There are some in the media who still assert that Max Mosley's plan is ultimately to rid these pesky manufacturers from the sport altogether and if its true I'm sure Max will be pointing his metaphorical .44 Magnum at them. No, you people bloody well cannot supply engines to more than a couple of teams. Don't like it? Tough shite.

Prima facie, the threat of a rival series seems dead. After all, the manufacturers have entered or applied to enter the 2008 championships. And yet, if you look at the first few questions in last Friday's press conference, you will note that none of the manufacturer's representatives, Nick Fry, Norbert Haug and Pat Symonds, actually confirmed the death of a rival series. They blurted out something to the effect that the GPMA has been a positive thing but none of them actually said that a rival series has been given the last rites. As Pat Symonds says: ".....by entering the 2008 championship, as we all have done now, we inherit the right to discuss these regulations...." That's all they done for now. They've neither confirmed nor denied their participation and really nothing's stopping them from leaving.

Take that together with John Howett's statement that the Toyota "board will have to decide on the company's participation." Participation in Formula 1 perhaps. But what about participation in a rival series? After all, do you really believe that Toyota will simply lay waste to nigh a billion dollars worth of high tech investments?

But is Max worried about this? Really worried? After all, Ferrari, the jewel in the crown as far as fan following is concerned, have signed up and confirmed to 2008 and beyond. So has Williams. And don't forget he's got 22 teams applying for entry. Granted if the manufacturers leave the championship would lose some of its lustre. But at least the grids will be full and he can count on the adoring tifosi to fill the stands and watch the telly. With draconian regulations, perhaps some indies might give Maranello a good surprise. Williams certainly would. The manufacturers would have an even tougher time setting up their own series and attracting the audiences. Tough but not impossible. All told the A1GP has managed it quite well.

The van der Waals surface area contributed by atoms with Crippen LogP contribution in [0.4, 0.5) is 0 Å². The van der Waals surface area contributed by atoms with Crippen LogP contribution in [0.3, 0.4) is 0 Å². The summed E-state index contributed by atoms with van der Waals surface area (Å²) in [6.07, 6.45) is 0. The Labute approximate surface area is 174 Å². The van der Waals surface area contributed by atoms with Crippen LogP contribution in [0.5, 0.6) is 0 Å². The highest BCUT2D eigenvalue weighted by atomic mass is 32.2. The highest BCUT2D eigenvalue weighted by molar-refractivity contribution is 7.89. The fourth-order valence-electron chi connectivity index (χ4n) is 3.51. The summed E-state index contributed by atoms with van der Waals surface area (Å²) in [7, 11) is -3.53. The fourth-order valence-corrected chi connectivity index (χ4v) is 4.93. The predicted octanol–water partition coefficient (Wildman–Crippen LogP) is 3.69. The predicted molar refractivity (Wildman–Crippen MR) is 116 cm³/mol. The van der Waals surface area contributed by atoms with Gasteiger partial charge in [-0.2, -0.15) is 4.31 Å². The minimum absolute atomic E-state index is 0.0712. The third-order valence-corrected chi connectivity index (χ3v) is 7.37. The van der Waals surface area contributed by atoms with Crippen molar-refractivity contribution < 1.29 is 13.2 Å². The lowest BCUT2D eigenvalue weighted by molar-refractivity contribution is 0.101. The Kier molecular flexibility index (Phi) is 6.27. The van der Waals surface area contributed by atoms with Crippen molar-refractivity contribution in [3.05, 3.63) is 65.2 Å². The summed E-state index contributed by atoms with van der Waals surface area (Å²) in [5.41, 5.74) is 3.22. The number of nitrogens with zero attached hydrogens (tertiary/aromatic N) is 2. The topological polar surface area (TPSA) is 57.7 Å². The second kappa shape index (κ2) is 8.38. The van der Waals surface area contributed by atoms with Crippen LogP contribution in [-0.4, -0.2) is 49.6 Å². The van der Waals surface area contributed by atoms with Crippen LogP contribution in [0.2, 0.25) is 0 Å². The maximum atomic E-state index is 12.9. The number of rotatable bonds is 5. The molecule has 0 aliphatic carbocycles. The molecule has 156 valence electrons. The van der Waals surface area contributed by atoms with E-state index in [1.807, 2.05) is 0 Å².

I don't discount this being an isolated case. Perhaps its only Toyota thats feeling this way. Looking at last Friday, the other manufacturers still seem to be making positive noises about "constructive" meetings and discussions with the FIA taking place. But then, they would, wouldn't they?

I'll leave with one point. The manufacturers aren't standing alone. They have friends. CVC for instance. Birds of a feather....

1 comment:

brookster said...

The one thing I don't understand about Toyota and never have is the drivers.

Where are they? Everyone else has drivers waiting in the wings: McLaren, Renault, Honda, Red Bull: all the other manufacturers (possibly not BMW) have good quality spare drivers in another formulae attached to them. Either I don't know who the new star Toyota drivers are, or there aren't any. Huh.

I'm not sure Toyota going would be brilliant though: we'd probably loose Honda as well then.